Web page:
Archaeology: Four clay and stone phalluses found linked to cult of Priapus, museum head says

Written by on January 16, 2013 in Bulgaria, News - No comments

Four ancient stone and clay phalluses, of varying size, have been found in archaeological excavations in the Bulgarian Black Sea town of Sozopol, according to the director of the local history museum.

In early January 2013, the head of Bulgaria’s National History Museum Bozhidar Dimitrov said that an ancient temple to the Greek god Priapus has been found in Sozopol. Dimitrov, who hails from Sozopol, said that archaeologists had found a clay phallus inscribed “to Priapus” during a dig in the Black Sea town.

In an interview on January 16, the head of the History Museum in Sozopol, Dimitar Nedev, said that in Sozopol four ancient cult-object phalluses had been found during excavations.

One, made of stone, had been placed in a ritual pit from the late Neolithic period, along with fragments of a statue of the Mother Goddess, Nedev told local news agency Focus. This had been found in an area of the Gradina camp site, he said.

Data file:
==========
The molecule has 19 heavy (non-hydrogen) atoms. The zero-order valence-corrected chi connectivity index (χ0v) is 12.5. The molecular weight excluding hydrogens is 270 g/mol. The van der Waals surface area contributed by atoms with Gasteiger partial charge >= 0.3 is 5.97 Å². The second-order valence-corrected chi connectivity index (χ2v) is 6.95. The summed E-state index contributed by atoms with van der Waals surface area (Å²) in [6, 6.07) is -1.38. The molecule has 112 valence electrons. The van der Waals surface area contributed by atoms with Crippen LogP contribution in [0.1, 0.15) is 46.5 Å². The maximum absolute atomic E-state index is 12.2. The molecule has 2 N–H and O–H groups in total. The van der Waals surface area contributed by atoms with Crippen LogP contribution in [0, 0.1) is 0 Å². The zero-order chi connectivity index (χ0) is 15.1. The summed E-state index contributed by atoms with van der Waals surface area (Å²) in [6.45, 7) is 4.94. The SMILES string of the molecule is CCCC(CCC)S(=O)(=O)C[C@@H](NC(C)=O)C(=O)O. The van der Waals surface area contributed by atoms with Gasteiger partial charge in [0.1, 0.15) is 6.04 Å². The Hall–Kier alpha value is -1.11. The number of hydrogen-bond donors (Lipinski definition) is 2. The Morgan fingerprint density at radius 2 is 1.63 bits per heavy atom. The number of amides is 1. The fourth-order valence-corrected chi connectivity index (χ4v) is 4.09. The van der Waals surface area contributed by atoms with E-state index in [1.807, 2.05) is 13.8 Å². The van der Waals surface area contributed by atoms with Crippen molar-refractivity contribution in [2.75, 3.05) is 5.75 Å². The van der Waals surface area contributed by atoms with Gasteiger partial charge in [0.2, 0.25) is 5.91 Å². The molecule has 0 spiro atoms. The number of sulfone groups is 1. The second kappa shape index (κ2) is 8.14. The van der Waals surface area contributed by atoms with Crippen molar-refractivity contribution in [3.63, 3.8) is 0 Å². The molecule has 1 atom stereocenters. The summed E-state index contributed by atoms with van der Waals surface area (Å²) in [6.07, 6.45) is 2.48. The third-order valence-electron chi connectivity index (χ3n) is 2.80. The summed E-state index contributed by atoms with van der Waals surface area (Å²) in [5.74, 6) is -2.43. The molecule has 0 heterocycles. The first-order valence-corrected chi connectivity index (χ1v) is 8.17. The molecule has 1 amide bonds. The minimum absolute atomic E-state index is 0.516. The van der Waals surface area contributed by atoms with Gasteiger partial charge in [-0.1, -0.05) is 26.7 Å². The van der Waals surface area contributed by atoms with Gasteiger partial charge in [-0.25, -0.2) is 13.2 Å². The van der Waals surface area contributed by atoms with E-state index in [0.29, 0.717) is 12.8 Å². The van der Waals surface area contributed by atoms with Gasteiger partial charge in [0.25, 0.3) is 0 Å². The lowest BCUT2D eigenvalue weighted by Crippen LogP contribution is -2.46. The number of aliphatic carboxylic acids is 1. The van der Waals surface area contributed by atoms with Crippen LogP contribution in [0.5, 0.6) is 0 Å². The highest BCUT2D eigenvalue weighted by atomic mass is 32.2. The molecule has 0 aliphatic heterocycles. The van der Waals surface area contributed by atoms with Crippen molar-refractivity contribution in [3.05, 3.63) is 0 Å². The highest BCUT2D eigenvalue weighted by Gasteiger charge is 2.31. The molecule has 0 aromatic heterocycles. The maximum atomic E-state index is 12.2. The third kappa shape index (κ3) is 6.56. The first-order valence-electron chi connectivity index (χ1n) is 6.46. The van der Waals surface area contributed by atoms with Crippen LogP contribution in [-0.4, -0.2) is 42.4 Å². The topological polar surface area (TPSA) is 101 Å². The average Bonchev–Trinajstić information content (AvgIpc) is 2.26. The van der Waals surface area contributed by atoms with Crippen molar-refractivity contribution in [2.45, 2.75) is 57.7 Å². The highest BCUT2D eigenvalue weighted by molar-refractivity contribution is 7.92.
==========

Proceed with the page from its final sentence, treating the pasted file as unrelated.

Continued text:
The phallus, the most ancient found on a site in the popular seaside summer resort, was very tiny and had been honed from a pebble. Two phalluses had been found on the island of St Kirik off Sozopol, and these were said to date from about the fifth century BCE.

Priapus was a fertility god and also took divine care of activities related to agriculture, including animal husbandry, beekeeping, and – with a bit of an overlap with the duties of Poseidon – also sailors and fishermen.

(Photo: Clive Leviev-Sawyer)

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